Uhuru, Farmaajo in war of words after ICJ verdict

Thursday, October 14th, 2021 00:00 |
President Uhuru Kenyatta (right) and his Somali counterpart Mohamed Farmaajo address a press conference in Nairobi on November 14, 2019. Photo/File

The maritime row between Kenya and Somalia threatened to boil over yesterday after the two nations adopted hardline positions on the matter, with President Uhuru Kenyatta vowing to protect the country’s territorial integrity to the hilt.

His Somalia counterpart Mohamed Abdullahi Mohamed, alias Farmaajo, on the other hand, hailed the judgement delivered by the International Court of Justice (ICJ) on Tuesday as a victory for Somalia against “unlawful attempts” by Kenya to claim its territory.

In a statement issued from the United States, Uhuru vowed not to cede an inch of Kenya’s territory, saying as Commander-in-Chief of the Kenya Defence Forces, he would deliver the country “intact and unencumbered” to the next president.

“I took an oath to protect the territorial integrity of the Republic of Kenya. I do not intend to abrogate my solemn oath; and, I will do everything possible as President and Commander-in-Chief, to preserve the territory of this our great republic,” he said on Tuesday evening.

The stern warning is reminiscent of his father, the then Prime Minister Jomo Kenyatta’s, who in July 1963 warned Somalia that Kenya would not yield an inch of its territory to the horn of Africa nation following threats by Kenyan Somalis to secede.

In another diplomatic flare-up in 1976 when then Uganda President Idi Amin attempted to redraw the boundaries of the two countries, President Jomo Kenyatta responded: “I advise them to go to hell and dream there. We shall not give away an inch, not even a quarter of an inch! Our forces are ready.”

Cripple economy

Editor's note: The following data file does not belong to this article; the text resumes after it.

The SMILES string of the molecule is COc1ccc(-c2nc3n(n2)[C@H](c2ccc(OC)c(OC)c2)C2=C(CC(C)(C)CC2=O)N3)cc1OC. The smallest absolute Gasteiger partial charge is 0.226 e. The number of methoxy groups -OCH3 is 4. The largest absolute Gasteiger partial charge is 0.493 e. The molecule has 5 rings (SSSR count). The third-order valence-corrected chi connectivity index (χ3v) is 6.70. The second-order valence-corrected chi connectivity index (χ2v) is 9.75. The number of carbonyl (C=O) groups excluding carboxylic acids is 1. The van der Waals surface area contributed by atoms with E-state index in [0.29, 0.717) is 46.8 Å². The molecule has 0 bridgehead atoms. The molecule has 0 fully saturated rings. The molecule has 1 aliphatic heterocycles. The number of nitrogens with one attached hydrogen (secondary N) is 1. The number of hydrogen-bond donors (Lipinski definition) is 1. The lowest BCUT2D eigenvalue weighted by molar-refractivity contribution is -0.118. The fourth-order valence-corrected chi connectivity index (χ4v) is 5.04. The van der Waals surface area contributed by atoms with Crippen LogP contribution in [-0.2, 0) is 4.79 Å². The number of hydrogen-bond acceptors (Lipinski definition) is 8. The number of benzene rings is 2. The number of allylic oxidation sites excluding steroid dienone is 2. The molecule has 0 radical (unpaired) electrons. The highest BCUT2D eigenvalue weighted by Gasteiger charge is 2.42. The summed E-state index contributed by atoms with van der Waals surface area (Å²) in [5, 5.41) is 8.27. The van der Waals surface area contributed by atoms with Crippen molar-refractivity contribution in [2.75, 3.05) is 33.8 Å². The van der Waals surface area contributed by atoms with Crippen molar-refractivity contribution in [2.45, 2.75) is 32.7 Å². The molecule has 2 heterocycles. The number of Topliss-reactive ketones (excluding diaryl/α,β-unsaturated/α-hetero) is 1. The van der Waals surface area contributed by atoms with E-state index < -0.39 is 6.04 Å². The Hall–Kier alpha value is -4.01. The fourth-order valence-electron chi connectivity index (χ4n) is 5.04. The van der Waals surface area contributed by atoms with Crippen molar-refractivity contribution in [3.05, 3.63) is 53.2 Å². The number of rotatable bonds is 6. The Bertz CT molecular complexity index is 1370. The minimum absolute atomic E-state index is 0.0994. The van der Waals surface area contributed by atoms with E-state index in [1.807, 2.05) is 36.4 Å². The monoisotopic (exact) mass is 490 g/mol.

Yesterday, while celebrating the ruling which favoured Somalia’s case, Farmaajo called on Kenya to respect the supremacy of international law and “forgo their misguided and unlawful pursuits”.

He accused Kenya of waging a sustained campaign to destabilise Somalia with a view to distracting the country’s leadership from pursuing the maritime dispute at the ICJ.

He further accused Kenya of engaging in a military campaign targeting positions in Somalia’s territory including indiscriminate air and land strikes inside her borders.

“These strikes targeted the lives and properties of Somali citizens. The designation would have facilitated the labeling of Somali business community, government officials and humanitarian workers as terrorists, allow for the arbitrary confiscation and freezing of their assets and ultimately cripple the country’s economy,” he claimed.

In its judgment delivered on Tuesday, ICJ sided with Somalia on the maritime dispute between the two neighbouring states.

The ruling means Kenya risks losing several offshore oil blocks to Somalia which filed the case seven years ago.

The court proposed a new maritime boundary which divides the disputed area into two, with Mogadishu gaining a huge chunk of the territory believed to be rich in oil and gas reserves.

In his statement, Uhuru said he rejected “in totality” and did not recognise the findings in the decision, saying international tribunals had jurisdictions only to the extent of consent by a state.

He, however, said he was committed to solving the issue amicably and urged Kenyans to remain calm as the government remains fully seized of the matter.

He said the decision was, in the circumstances, a zero-sum game, which will strain relations between the two countries.

“The decision was clearly erroneous. It will also reverse the social, political and economic gains; and potentially aggravate the peace and security situation in the fragile Horn of Africa region,” he said.

Uhuru noted that a trend had emerged of some “supposedly international organisations” being deployed as political tools against African countries over the last decade. 

Kenya’s withdrawal

“Sadly, this misfeasance has infected the ICJ, leading it to impose jurisdiction on a dispute it had neither jurisdiction nor competence.

In addition, the court did not permit the use, let alone the exhaustion of regional dispute resolution mechanisms, despite the existence of a robust African Union legal framework on border issues and dispute settlement,” the President said.